"We screwed this up" The Lib Dems flail after Clegg's admission

Party president Tim Farron admits the Lib Dems "screwed up" as Clegg insists there is "nothing to hide".

"We screwed this up," Tim Farron bluntly told the Today programme this morning and, as today's front pages suggest, the Lib Dem president isn't wrong about that. For days, the party gave the impression that Nick Clegg knew nothing about the allegations of sexual misconduct against Chris Rennard only for Clegg to return from holiday last night and admit that he was aware of "indirect and non-specific concerns". 

In his own interview on BBC Radio Solent, Clegg, unlike Farron, suggested that the Lib Dems had behaved entirely appropriately. "The problem, as I explained yesterday, is that until last week no specific allegations were put to me, we acted on general concerns, now those general concerns have evolved into specific allegations we can act and we will," said the Deputy PM. Both he and the party had "nothing to hide". 

But the question remains why more wasn't done at the time to investigate the "general concerns" that Clegg now admits he was aware of. When Danny Alexander, Clegg's then chief of staff, confronted Rennard (who denied and still denies any misconduct) in 2008 did he simply take his denials at face value? In addition, those in the party, such as Jo Swinson and Paul Burstow, who were made aware of specific allegations by the women concerned urgently need to account for their actions. 

A further issue is whether Rennard's resignation in 2009 was made on health grounds alone, as Clegg and Alexander insisted in their statements, or whether the "general concerns" about his behaviour also played a role. Simon Hughes notably told Sky News this morning that "If there were other reasons for that [the resignation] they may emerge". Clegg is known to have held a two hour meeting with Rennard on the morning he resigned. Were the rumours of misconduct discussed then?

Danny Alexander and Nick Clegg at last year's Liberal Democrat conference in Brighton. Photograph: Getty Images.

George Eaton is political editor of the New Statesman.

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Jeremy Corbyn's Labour conference speech shows how he's grown

The leader's confident address will have impressed even his fiercest foes. 

It is not just Jeremy Corbyn’s mandate that has been improved by his re-election. The Labour leader’s conference speech was, by some distance, the best he has delivered. He spoke with far greater confidence, clarity and energy than previously. From its self-deprecating opening onwards ("Virgin Trains assure me there are 800 empty seats") we saw a leader improved in almost every respect. 

Even Corbyn’s firecest foes will have found less to take issue with than they may have anticipated. He avoided picking a fight on Trident (unlike last year), delivered his most forceful condemnation of anti-Semitism (“an evil”) and, with the exception of the Iraq war, avoided attacks on New Labour’s record. The video which preceded his arrival, and highlighted achievements from the Blair-Brown years, was another olive branch. But deselection, which Corbyn again refused to denounce, will remain a running sore (MPs alleged that Hillsborough campaigner Sheila Coleman, who introduced Corbyn, is seeking to deselect Louise Ellman and backed the rival TUSC last May).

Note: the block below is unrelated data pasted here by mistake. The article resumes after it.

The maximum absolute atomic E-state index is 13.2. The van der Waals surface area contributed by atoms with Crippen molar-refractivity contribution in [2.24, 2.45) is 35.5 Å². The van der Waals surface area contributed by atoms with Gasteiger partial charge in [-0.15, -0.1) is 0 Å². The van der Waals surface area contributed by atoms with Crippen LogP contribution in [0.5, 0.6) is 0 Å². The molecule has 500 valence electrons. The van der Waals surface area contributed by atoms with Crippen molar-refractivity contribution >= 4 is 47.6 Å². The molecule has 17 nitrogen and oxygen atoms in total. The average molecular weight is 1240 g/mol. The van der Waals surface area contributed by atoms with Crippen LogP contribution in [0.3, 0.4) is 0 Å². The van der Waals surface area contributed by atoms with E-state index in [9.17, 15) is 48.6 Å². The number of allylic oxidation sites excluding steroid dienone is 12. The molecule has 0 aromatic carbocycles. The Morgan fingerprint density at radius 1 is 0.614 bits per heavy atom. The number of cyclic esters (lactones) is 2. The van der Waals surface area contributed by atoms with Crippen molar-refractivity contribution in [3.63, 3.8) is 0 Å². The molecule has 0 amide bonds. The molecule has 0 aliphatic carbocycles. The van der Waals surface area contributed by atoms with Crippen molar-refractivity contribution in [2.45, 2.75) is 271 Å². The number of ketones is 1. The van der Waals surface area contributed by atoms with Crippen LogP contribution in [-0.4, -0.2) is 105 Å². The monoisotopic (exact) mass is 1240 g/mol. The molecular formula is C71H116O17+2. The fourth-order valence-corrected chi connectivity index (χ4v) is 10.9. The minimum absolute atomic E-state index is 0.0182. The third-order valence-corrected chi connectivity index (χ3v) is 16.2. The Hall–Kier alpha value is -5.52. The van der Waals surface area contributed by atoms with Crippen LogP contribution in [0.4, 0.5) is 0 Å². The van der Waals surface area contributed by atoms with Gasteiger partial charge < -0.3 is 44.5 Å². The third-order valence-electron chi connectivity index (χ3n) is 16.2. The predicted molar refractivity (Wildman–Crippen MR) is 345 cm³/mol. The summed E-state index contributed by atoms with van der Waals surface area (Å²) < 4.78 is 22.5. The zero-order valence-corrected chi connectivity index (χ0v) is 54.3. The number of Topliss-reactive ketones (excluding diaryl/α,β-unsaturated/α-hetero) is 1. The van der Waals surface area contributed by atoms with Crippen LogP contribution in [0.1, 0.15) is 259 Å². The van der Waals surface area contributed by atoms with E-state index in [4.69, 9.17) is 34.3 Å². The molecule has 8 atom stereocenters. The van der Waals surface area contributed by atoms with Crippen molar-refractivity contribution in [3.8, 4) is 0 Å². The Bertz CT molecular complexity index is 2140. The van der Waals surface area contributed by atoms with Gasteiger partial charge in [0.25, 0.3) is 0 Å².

Corbyn is frequently charged with lacking policies. But his lengthy address contained several new ones: the removal of the cap on council borrowing (allowing an extra 60,000 houses to be built), a ban on arms sales to abusive regimes and an arts pupil premium in every primary school.

On policy, Corbyn frequently resembles Ed Miliband in his more radical moments, unrestrained by Ed Balls and other shadow cabinet members. He promised £500bn of infrastructure investment (spread over a decade with £150bn from the private sector), “a real living wage”, the renationalisation of the railways, rent controls and a ban on zero-hours contracts.

Labour’s greatest divisions are not over policy but rules, strategy and culture. Corbyn’s opponents will charge him with doing far too little to appeal to the unconverted - Conservative voters most of all. But he spoke with greater conviction than before of preparing for a general election (acknowledging that Labour faced an arithmetical “mountain”) and successfully delivered the attack lines he has often shunned.

“Even Theresa May gets it, that people want change,” he said. “That’s why she stood on the steps of Downing Street and talked about the inequalities and burning injustices in today’s Britain. She promised a country: ‘that works not for a privileged few but for every one of us’. But even if she manages to talk the talk, she can’t walk the walk. This isn’t a new government, it’s David Cameron’s government repackaged with progressive slogans but with a new harsh right-wing edge, taking the country backwards and dithering before the historic challenges of Brexit.”

After a second landslide victory, Corbyn is, for now, unassailable. Many MPs, having voted no confidence in him, will never serve on the frontbench. But an increasing number, recognising Corbyn’s immovability, speak once again of seeking to “make it work”. For all the ructions of this summer, Corbyn’s speech will have helped to persuade them that they can.

George Eaton is political editor of the New Statesman.